The German Shepherd is an even-tempered, loyal, intelligent family dog
It’s no wonder that German Shepherds are consistently one of the most popular dogs. With their even-temperament, unwavering loyalty and extreme intelligence, they do make fantastic dogs to own.
Provided they are socialized properly from an early age, this breed will get on with other household cats and dogs although due to their herding roots, they can have a strong chase drive.
Personality And Temperament
They make great family dogs and form a close bond with their owners especially those who are looking for a sensible, obedient dog.
A few decades ago they were rather unfairly portrayed as more aggressive than they really are and received a bit of bad press; but thankfully people seem to be realizing that those images were not the true German Shepherd.
They require a great deal of exercise though, so are not suitable for apartments or for the frail and elderly who cannot get out to exercise much.
Due to their high intelligence, this breed needs to have mental as well as physical stimulation or they will become disruptive and will bark excessively.
Definitely not a dog to be left shut indoors alone all day – that’s just too unfair.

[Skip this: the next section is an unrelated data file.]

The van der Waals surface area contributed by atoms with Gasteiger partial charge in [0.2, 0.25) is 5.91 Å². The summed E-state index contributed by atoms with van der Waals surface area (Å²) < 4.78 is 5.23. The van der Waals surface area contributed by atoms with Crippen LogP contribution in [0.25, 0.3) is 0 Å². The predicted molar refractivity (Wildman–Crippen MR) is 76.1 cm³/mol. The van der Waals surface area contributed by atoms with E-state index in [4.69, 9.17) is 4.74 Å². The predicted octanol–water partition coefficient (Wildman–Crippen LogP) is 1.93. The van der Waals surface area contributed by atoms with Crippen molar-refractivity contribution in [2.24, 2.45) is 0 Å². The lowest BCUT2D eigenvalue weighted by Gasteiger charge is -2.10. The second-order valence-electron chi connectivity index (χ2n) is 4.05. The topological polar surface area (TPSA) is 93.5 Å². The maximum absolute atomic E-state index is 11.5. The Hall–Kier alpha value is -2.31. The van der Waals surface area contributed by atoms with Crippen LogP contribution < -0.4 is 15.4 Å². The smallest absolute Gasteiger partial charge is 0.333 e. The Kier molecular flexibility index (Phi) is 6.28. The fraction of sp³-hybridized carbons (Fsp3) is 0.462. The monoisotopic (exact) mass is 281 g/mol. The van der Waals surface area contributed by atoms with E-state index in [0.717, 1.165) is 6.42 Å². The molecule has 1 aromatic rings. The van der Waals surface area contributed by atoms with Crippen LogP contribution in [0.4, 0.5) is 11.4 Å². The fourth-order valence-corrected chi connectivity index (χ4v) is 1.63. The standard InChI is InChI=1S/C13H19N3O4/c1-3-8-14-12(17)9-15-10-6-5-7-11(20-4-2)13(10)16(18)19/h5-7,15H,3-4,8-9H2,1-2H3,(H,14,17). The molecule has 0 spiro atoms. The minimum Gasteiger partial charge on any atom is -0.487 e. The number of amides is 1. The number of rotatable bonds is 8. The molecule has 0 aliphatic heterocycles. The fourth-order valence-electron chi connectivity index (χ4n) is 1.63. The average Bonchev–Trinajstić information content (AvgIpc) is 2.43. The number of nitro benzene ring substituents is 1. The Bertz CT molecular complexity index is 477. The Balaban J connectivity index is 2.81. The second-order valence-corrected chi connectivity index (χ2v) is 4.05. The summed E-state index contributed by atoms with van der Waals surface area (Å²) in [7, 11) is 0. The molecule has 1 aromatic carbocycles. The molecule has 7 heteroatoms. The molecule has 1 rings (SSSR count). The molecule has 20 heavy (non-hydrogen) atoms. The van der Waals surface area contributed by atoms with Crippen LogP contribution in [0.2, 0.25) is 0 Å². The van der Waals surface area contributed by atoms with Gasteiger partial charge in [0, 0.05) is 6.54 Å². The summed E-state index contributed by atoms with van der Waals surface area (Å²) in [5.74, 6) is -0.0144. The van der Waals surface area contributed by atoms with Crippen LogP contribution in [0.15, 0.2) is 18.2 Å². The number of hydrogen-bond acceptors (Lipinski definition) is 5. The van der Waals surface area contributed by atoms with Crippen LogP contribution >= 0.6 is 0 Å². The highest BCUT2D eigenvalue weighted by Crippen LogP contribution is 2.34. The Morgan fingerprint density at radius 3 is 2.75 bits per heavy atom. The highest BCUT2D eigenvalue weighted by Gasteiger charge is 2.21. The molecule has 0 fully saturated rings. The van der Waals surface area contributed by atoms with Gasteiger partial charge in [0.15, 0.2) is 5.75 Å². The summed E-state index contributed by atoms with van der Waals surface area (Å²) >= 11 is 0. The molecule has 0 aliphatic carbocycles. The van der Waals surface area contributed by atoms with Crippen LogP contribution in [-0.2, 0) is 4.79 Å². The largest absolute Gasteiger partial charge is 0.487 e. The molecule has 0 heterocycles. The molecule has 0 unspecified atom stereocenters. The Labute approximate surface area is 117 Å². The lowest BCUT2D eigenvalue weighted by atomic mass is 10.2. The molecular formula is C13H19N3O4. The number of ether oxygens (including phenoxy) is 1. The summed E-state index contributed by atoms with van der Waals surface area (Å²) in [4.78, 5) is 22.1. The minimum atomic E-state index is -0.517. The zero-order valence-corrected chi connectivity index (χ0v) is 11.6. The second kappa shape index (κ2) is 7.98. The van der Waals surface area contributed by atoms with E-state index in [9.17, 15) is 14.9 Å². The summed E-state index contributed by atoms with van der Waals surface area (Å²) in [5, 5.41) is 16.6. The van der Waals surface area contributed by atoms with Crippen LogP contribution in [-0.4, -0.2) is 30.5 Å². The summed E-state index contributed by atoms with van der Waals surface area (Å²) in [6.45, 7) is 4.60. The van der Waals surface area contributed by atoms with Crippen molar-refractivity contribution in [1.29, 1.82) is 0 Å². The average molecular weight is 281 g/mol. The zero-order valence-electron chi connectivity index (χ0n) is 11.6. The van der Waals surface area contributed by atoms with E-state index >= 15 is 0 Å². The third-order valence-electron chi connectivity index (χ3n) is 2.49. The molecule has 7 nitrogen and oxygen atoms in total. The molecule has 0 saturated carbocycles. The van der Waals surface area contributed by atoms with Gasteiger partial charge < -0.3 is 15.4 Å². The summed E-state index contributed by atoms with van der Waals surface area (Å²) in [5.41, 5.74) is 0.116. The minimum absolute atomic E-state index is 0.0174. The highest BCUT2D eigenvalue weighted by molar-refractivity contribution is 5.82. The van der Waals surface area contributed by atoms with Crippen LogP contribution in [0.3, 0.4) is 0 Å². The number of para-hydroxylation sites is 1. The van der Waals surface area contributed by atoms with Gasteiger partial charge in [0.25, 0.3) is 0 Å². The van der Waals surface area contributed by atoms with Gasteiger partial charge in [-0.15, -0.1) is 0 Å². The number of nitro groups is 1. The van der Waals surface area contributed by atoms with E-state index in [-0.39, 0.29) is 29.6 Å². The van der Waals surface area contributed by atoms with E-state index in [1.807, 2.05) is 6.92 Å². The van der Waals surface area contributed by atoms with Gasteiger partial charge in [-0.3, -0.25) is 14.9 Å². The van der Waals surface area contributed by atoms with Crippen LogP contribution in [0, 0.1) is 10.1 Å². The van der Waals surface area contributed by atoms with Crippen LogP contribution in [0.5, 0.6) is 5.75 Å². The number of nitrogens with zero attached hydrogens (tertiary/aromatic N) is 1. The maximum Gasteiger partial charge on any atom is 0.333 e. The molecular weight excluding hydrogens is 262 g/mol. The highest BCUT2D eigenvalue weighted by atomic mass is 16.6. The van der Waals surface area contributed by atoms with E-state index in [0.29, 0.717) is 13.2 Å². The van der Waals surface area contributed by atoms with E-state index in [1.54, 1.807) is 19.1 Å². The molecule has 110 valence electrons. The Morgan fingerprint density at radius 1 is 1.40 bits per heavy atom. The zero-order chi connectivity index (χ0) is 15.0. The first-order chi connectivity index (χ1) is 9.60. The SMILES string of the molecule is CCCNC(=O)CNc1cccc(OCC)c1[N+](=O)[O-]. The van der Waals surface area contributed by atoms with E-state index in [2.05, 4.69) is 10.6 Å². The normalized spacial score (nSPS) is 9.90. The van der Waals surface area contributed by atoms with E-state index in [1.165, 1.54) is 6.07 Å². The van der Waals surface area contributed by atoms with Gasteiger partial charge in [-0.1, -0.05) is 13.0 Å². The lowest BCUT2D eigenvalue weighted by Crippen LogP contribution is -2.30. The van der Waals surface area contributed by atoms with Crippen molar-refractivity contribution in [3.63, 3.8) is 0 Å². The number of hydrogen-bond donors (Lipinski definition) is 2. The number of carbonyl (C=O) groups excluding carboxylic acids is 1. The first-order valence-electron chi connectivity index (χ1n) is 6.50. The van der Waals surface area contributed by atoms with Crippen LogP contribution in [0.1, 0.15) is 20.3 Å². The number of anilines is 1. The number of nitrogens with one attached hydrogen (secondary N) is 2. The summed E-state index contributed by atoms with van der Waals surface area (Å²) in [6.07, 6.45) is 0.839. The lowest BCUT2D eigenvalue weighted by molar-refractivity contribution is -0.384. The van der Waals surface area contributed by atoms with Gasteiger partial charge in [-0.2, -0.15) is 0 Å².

Breed at a Glance
|Friendliness Towards Strangers
|Good with Children
|Good with Other Dogs
|Ease of Training
|Watch Dog Ability
Understanding the Breeds at a Glance
Dog Breed Ratings Got You a Little Confused?
Here’s a little help in understanding them
- Playfulness: Most Playful = 5 Least Playful = 1
- Affection: Most Affectionate = 5 Least Affectionate = 1
- Friendliness Towards Strangers: Most Friendly = 5 Least = 1
- Good With Children: Great= 5 Not Good = 1
- Good With Dogs: Great = 5 Not Good Around Dogs = 1
- Exercise Required: Extensive Daily Exercise = 1 Minimal = 1
- Ease of Training: Very Easy = 5 Difficult = 1
- Watch Dog: Excellent Watch Dog = 5 Minimal = 1
- Grooming: Time Consuming = 5 Minimal = 1